A Lib Says Anyone Who Doesn’t Want To Pay Off His $200k In College Debt Is As Bad As Conservatives

A Lib Says Anyone Who Doesn’t Want To Pay Off His $200k In College Debt Is As Bad As Conservatives

There is this perverse sense in America that one is entitled to prosperity. Our nation has done more to provide opportunities for the most people than any other nation in the history of this world and still, too many liberals believe they are owed a living. To highlight this ridiculous ideology, please read the essay below by a devout liberal who maintains that society is obliged to pay for his existence.


My father lives in a trailer park in suburban Philadelphia. He depends on his modest social security check each month. He is not in a place to help me buy a home, as I watch my friends’ parents support them in so doing. Sometimes I send him small sums when times are particularly hard. Sometimes he shares a little extra with me. He is seventy-three years old and is looking into finding another job but is having a hard time given his age and lack of a four-year college degree. My mother, who has a long rap sheet with numerous criminal convictions for drug use, is perennially jobless. She sends me money orders and checks for $25 and $50 whenever she can. Sometimes they bounce.

I did what I was told and got the best education I could manage. Now, I owe over $200,000 in student loans. I have both private and government-backed loans. The three entities (Discover, Citibank and the US Dept of Education) that hold my loan debts do not talk to each other to devise a coherent repayment plan for me as a young borrower. At one point, nearly 30% of my monthly income was going towards loan debt repayment. I very seriously and regularly consider leaving the country in order to avoid this crushing burden. (Does my country not owe me a quality education through post-secondary? Free K-12 is a given, but K-16 or K-20 is unrealistic/communism? It was fine for GIs after WWII, but no more?) I laugh when people ask me why I haven’t started a family nor built up bigger savings to put towards homeownership. It’s a ridiculous notion in this context.

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I feel enslaved by this economic system. It feels rigged. And I am allegedly one of the lucky ones, having gone to top colleges while swallowing the well-worn (neo)liberal half-truth that education will emancipate me and my family. Ask the former students of Corinthian Colleges how much more liberated they feel right now.

So when political leaders like Elizabeth Warren and Bernie Sanders echo this sentiment, this very accurate interpretation of a reality that I (and others) face daily, then why yes, as a matter of fact, I do Feel the Bern. So excuse me if I have a very hard time being told that I am “unrealistic” or “too idealistic” for supporting candidates who seek fundamental, rather than incremental, transformation of this reality. I can only come to the conclusion that these friends, colleagues and digital acquaintances live very different lives.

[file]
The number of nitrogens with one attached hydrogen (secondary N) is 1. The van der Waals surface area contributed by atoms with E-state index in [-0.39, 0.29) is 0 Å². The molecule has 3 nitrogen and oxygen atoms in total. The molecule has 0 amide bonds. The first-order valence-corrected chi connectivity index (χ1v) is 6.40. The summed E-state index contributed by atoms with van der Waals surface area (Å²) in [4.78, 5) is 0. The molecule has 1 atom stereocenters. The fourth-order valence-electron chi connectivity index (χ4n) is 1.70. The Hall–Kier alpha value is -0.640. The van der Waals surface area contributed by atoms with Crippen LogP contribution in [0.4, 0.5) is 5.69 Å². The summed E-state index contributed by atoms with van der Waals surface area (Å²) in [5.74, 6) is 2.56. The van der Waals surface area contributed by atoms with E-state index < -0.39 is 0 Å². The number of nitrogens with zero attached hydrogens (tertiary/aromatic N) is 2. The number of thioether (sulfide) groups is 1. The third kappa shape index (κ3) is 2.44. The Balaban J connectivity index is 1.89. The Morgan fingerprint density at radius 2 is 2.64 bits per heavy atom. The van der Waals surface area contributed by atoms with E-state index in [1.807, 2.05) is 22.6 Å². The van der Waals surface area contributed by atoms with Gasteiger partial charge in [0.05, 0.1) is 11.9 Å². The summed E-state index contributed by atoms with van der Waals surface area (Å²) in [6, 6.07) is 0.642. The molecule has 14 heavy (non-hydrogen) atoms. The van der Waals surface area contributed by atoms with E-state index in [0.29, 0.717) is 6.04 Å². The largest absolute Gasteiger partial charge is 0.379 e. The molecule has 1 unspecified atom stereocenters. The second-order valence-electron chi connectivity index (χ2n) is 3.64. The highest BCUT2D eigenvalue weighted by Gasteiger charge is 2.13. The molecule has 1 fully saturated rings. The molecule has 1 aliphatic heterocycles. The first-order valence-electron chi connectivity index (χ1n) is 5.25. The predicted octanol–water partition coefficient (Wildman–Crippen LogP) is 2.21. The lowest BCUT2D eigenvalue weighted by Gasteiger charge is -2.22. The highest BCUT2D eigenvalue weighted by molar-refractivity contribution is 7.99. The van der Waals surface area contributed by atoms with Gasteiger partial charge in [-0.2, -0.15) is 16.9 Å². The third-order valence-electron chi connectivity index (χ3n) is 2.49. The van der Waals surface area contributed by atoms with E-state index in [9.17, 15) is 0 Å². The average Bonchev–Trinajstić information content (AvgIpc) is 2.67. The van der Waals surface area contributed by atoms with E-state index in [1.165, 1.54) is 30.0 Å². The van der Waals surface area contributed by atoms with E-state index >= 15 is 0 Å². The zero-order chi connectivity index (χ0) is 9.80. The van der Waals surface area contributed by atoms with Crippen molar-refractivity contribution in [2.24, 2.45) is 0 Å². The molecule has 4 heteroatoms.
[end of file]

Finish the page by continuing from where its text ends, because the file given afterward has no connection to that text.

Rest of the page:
I can only guess that these people are simply freer than me. Freer to enjoy the sort of incremental “progress” that, if allowed to persist, would continue to endanger the future wellbeing of me and my family.

They do not experience nor do they seem to fully empathize with the lived realities of the many Americans yearning for the political revolution that Senator Sanders invokes. Yet they feel very free to respond rather fiercely when we challenge the edifice of their own success. The system that locks away over two million mostly black and brown bodies and tells these moderates that they are competing on a truly level playing field and that everything they have achieved in our Ownership Society is a product of their own rugged industriousness and soaring intellect, rather than, even in part, a questionable inheritance at familial, institutional and systemic levels.

My friends, the Dreamers

We live in a fundamentally center-right country. As a progressive, it takes a while to truly reconcile that challenging reality. The socio-political and socio-economic infrastructure that holds our country up is built upon millions of indigenous and African bones (to name a few). The clearest example: slavery never truly being outlawed, only evolved in the context of the Thirteenth Amendment, which sets the basis for slavery as we know it today within our prison-industrial complex:

“Neither slavery nor involuntary servitude, except as a punishment for crime whereof the party shall have been duly convicted, shall exist within the United States, or any place subject to their jurisdiction.”

In this election cycle, I have been most alarmed by my white moderate friends. I have come to truly see how much of an enabling force they are for us to remain a center-right country. They nod their heads when Hillary says, “We are not Denmark. We are the United States,” as if there is some mark of pride in providing less for your people so that they might be more “free” to wallow in inequity.

The whimsical rant continues on and on for pages and the entirety of it presupposes that one is entitled to an existence free from personal responsibility.

That Bernie Sanders or Hillary Clinton could be taken seriously as a candidate in America is atrociously depressing. However, we should remember that while there are these mindless fools among us, there are also many others who go to work, raise kids, pay taxes and are tired of getting the short end of the stick.

Let’s hope they come-out in November.


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